There is a significant pool of untapped sensor resources available in portable computer embedded motion sensors. With the ShakeMapple project, we have developed a system to capture strong-motion accelerometric data from these sensors in order to map earthquake shaking intensity. In populated areas where a significant number of laptops may available, these sensor data could be used to better constrain the localized shaking intensities of an earthquake. This may in turn assist in the direction and deployment of emergency response personnel to areas of greater impact.
The EMSC, in conjunction with the University of Edinburgh,
has developed an application to take advantage of Apple laptop sudden motion sensors
to record shaking and generate felt maps of locally-felt earthquakes.
When an earthquake has occurred near the laptop, the application sends its recorded motion data in to the EMSC.
From this, a felt map representing the measured intensity of the shaking across the region is produced.
This can help civil authorities identify areas where the most shaking -
and therefore the highest probability for damage - has occurred, as well as
help seismologists understand the variability of local conditions and site effects.
With additional information provided by the user about their building,
the gathered information can also help engineers understand the building response to shaking.
How does it work?
The ShakeMapple client continuously records the sensor data and periodically checks with the ShakeMapple servers to see if there has been an earthquake nearby. This is the same approach used by other applications checking for software updates or newer versions. By checking with the servers to see if there was an actual earthquake, we eliminate the many false positives we would have if the application were to try to analyze the signal itself. If an earthquake has occurred in the general vicinity of the laptop, the ShakeMapple client first sends in a preliminary Peak Acceleration measurement based on the default location. After that, the user is asked to precisely locate where the laptop was at the time of the earthquake. From that, the application can more precisely calculate the appropriate Peak Acceleration, which is then submitted to the ShakeMapple servers.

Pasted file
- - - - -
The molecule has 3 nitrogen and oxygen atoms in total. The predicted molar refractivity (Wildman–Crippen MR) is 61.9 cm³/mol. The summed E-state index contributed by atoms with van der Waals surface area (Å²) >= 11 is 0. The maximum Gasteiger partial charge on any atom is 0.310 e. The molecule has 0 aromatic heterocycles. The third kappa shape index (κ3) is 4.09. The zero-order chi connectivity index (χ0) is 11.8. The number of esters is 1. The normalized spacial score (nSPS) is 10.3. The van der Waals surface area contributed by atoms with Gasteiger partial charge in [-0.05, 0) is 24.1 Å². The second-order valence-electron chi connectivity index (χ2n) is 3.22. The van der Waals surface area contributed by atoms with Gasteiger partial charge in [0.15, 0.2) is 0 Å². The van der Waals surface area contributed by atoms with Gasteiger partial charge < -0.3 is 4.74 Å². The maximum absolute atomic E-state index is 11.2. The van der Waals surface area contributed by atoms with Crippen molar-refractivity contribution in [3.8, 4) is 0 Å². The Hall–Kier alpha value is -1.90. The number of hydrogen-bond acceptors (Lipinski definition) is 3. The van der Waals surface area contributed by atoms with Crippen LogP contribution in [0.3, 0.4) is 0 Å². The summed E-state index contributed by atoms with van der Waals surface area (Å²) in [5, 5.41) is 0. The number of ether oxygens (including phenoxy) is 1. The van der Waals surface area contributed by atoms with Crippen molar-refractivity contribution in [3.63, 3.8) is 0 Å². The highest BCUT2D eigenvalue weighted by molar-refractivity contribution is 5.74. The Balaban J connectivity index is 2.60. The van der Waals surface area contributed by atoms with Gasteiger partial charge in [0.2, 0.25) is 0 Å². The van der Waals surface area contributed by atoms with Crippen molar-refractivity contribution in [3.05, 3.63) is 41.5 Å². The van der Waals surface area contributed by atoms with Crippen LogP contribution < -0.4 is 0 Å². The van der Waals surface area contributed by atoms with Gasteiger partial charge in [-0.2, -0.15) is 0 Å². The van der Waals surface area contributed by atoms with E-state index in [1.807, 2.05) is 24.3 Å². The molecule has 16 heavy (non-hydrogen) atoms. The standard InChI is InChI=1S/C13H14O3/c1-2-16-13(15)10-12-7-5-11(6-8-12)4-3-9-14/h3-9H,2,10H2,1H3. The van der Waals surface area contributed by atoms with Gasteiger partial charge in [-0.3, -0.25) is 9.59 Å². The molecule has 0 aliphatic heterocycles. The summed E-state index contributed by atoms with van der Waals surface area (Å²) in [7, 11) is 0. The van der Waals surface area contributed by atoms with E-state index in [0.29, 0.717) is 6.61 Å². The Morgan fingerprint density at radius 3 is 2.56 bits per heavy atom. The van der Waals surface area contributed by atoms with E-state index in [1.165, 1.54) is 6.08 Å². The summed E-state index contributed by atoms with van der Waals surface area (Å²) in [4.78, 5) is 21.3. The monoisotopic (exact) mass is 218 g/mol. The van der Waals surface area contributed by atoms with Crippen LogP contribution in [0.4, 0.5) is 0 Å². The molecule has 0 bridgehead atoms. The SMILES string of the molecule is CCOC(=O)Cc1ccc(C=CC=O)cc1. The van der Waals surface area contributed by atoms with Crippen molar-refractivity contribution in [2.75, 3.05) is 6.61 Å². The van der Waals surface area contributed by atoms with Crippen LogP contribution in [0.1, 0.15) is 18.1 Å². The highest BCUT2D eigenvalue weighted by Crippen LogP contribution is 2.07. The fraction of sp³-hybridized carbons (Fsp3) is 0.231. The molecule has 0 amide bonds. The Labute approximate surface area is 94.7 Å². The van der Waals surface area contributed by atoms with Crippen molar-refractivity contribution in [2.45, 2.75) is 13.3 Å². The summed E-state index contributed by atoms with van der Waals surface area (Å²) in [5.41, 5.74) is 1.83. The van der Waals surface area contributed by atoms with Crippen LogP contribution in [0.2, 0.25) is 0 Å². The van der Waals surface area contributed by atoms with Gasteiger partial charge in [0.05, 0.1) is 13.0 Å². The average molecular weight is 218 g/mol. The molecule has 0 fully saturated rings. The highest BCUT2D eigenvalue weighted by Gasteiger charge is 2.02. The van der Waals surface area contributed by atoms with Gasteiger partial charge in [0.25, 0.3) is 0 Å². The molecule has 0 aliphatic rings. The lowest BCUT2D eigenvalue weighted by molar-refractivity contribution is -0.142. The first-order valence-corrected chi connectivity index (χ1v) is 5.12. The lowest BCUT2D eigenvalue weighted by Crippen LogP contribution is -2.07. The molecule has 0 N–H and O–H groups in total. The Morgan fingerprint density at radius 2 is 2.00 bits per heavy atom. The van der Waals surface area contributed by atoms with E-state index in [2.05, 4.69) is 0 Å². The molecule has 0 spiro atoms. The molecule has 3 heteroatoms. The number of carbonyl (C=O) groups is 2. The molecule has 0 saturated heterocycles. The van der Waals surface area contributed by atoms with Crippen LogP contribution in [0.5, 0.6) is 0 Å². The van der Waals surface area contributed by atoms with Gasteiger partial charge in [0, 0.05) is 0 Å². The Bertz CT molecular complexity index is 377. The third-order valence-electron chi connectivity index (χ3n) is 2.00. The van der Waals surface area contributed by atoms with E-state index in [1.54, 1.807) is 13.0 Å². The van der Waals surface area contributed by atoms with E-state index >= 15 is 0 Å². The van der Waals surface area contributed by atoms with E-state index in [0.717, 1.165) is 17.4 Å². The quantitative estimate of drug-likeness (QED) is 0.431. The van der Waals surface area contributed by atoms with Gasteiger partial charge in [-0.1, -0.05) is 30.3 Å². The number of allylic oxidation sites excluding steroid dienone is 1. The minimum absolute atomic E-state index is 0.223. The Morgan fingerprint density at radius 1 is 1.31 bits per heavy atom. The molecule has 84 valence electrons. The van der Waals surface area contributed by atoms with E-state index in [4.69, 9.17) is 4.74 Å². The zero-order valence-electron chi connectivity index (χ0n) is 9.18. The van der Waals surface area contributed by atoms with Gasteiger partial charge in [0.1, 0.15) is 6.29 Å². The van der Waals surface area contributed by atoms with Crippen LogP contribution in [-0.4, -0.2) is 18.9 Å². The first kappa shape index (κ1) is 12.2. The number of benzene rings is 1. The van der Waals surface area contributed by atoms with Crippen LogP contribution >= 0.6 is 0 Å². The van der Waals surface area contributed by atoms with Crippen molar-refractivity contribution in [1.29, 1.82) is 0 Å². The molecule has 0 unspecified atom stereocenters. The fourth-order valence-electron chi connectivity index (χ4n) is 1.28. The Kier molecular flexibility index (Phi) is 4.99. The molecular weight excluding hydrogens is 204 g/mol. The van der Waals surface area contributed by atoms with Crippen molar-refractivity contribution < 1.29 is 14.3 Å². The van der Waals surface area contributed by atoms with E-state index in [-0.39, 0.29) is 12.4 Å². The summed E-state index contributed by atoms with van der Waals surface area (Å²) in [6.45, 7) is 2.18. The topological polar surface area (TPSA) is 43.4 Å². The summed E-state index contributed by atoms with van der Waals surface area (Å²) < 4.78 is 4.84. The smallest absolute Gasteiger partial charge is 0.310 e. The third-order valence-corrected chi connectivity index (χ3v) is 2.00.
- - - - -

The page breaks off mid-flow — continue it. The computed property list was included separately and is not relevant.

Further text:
Some technical details are available here.
The ShakeMapple client application and server systems are under development and are currently being tested. We are planning a large-scale proof-of-concept test and expect to deploy a small network in earthquake-prone regions in the next few months.
We are currently collecting email addresses for individuals interested in participating in the testing and/or deployment of the application network. More information on the test can be found here.If you are interested in participating, please preregister here: http://www.emsc-csem.org/shakemapple/preregister/
or contact the EMSC at: